Understanding what tests you need and what the results mean are important steps to being in control of your health. Tests can help monitor what is going on in your body and enable you to talk to your healthcare team about how you can look after your health. As well as monitoring your HIV viral load, your healthcare team will carry out some of the following tests.
Your bone health should be reviewed every year with a ‘bone profile’ blood test. This looks at nutrients in your blood, such as calcium. You may have extra screening depending on your age, gender and ethnicity.
At 40 your healthcare team will assess your risk of fracture with a questionnaire (sometimes called a FRAX® assessment).
At 50 you are at a higher risk of bone disease. Your healthcare team may scan your bones using a special X-ray called DEXA (DXA).
Osteoporosis, a bone disease, is more common in women after the menopause so your healthcare team may also scan your bones (using a special X-ray called DXA or DEXA).
People with dark skin are more likely to suffer from Vitamin D deficiency – also known as the ‘sunshine’ vitamin – which contributes to healthy bones. If you are black or Asian you may have a blood test to check the level of Vitamin D in your blood.
Your blood pressure and cholesterol should be monitored every 6-12 months. Blood pressure is checked with a device during the appointment and cholesterol is checked via a blood test.
Your risk of heart disease may be assessed with a questionnaire called the ‘Framingham score’ every 2 years.
Your kidneys should be checked every year using a urine dipstick to check for protein in your urine. If you are taking medications that may affect your kidneys, your healthcare team might ask you to do a test during every visit. You may also have a blood test every 3-12 months to monitor the level of a waste product called creatinine in your blood. These are routine tests in most clinics.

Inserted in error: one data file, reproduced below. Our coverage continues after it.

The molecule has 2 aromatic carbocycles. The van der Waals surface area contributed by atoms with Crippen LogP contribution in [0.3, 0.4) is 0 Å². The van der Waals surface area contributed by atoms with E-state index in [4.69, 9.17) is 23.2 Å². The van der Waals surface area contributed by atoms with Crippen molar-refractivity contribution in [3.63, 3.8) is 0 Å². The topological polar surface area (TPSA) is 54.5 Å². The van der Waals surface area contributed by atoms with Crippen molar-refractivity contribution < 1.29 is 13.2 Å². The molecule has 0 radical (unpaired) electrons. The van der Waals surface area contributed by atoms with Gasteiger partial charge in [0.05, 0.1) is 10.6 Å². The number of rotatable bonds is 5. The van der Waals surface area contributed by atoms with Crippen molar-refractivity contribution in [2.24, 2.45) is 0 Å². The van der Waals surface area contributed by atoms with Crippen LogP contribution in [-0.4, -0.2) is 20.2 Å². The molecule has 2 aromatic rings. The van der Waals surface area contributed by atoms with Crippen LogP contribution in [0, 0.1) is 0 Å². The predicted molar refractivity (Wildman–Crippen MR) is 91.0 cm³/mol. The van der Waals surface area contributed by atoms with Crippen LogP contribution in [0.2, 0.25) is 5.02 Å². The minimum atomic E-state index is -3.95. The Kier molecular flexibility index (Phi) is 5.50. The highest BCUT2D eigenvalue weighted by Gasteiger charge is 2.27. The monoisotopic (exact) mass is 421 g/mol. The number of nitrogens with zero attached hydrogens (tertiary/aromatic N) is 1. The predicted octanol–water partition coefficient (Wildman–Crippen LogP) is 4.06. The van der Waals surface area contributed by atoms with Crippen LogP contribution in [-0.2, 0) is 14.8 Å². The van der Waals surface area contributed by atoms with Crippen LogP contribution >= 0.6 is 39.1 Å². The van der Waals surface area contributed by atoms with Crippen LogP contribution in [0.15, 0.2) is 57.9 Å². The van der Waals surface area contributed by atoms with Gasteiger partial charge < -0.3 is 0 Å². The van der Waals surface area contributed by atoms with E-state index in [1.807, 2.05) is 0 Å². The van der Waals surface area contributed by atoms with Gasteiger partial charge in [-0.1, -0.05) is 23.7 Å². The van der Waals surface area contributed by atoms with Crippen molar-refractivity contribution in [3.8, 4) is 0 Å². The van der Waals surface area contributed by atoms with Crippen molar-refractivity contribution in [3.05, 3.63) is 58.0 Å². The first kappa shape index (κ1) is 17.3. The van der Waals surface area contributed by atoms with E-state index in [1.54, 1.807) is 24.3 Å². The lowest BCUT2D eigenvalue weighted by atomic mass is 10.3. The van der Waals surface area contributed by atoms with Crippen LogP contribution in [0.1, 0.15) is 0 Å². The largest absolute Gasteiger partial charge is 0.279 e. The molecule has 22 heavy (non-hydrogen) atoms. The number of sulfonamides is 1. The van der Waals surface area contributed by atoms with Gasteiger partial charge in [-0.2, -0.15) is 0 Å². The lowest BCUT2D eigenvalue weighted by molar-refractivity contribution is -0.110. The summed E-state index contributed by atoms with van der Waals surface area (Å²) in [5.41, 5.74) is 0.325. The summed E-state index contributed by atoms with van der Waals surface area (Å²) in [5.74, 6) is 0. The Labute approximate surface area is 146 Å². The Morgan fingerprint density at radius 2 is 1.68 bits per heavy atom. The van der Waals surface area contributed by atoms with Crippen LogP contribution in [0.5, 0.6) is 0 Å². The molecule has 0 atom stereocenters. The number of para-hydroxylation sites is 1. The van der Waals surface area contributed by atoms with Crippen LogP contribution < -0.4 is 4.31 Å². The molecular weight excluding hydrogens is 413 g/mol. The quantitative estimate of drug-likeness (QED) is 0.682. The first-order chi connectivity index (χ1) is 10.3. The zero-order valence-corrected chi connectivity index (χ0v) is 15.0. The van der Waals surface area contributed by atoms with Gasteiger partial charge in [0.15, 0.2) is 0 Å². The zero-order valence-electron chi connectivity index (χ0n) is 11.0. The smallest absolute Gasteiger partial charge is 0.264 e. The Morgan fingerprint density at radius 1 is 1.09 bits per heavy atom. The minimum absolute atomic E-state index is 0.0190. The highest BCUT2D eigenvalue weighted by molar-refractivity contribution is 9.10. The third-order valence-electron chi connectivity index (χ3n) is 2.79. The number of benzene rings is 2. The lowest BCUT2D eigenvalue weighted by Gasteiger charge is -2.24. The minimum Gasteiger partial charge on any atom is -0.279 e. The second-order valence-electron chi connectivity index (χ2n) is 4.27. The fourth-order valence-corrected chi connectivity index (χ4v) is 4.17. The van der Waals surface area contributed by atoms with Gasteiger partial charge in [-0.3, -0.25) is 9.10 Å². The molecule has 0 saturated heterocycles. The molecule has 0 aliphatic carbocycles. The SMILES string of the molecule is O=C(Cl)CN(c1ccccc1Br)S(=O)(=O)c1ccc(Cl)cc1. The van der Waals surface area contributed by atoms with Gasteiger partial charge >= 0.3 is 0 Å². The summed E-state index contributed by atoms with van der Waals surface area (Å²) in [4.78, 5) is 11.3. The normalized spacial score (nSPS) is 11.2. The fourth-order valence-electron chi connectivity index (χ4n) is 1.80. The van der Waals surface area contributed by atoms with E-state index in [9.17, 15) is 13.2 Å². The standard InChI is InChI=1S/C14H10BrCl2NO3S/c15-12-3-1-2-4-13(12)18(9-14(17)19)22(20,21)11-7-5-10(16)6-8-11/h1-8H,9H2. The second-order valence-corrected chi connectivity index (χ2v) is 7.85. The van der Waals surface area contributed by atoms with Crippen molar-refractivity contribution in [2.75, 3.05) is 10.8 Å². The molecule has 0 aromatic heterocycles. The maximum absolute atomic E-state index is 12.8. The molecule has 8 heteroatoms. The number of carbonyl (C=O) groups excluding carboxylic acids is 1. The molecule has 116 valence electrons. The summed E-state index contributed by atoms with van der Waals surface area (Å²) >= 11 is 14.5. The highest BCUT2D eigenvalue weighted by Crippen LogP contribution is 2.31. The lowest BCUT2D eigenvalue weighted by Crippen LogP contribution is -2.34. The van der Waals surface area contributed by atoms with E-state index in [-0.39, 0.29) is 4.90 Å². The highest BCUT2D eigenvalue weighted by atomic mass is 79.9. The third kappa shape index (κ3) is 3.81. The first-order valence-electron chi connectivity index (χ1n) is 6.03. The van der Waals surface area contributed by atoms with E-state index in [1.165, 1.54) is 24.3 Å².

You should have a liver function assessment every year. If your healthcare team think you are at risk of developing liver disease they may perform liver function tests. ALT/AST, ALP, bilirubin are all terms used for tests your healthcare team may carry out between every 3-12 months – depending on what medication you are on.
Only those at an increased risk of lung disease will require routine screening.
If you are 35 or older, as a smoker or ex-smoker you may be screened for chronic obstructive pulmonary disease (COPD) - this may include a chest X-ray or a spirometry test (where you breathe into a machine) to measure how well your lungs are working.
If you experience breathlessness, a cough that won’t go away, a phlegm-y cough, wheezing or seem to always catch winter coughs (bronchitis), speak to your healthcare team. They may wish to refer you to a lung specialist (a pulmonologist) for further tests.
There are screenings available for many different cancers depending on your age, gender and lifestyle.
All people living with HIV should have skin examinations, to spot any possible skin cancer.
Anyone over 50 should be screened for bowel cancer every two years.
All women should be screened for cervical cancer. Screening is recommended every three years for women aged 25-49 and every five years for women aged 50-65.
Around 90% of anal cancer cases are caused by the sexually transmitted human papilloma virus (HPV). Some healthcare professionals may suggest anal exams or swabbing to screen for HPV and/or cancerous cells, but this is not routine.
If you are co-infected with Hepatitis B or C, or if you have liver cirrhosis, you may be screened for liver cancer. This can be performed via ultrasound.
All men aged over 50 should be screened for prostate cancer.
All women aged over 50 should be screened for breast cancer.
Lung cancer is not routinely screened for, so quitting smoking is highly recommended.
While Hodgkin lymphoma, a type of blood cancer, is more common in people living with HIV (as it is linked to low CD4 count), it is currently unknown whether it can be screened for.
Your blood sugar levels should be checked every 6-12 months. If your blood sugar is consistently too high this could lead to a diagnosis of type 2 diabetes.
There are assessments available if you are concerned about your mental health. In the UK there is a screening check called HADS (hospital anxiety and depression scale) and there are similar ones in other countries. Your healthcare team should check your mental health at every appointment. If they don't mention it, you should ask. The earlier you are screened, the sooner you will get the care you need.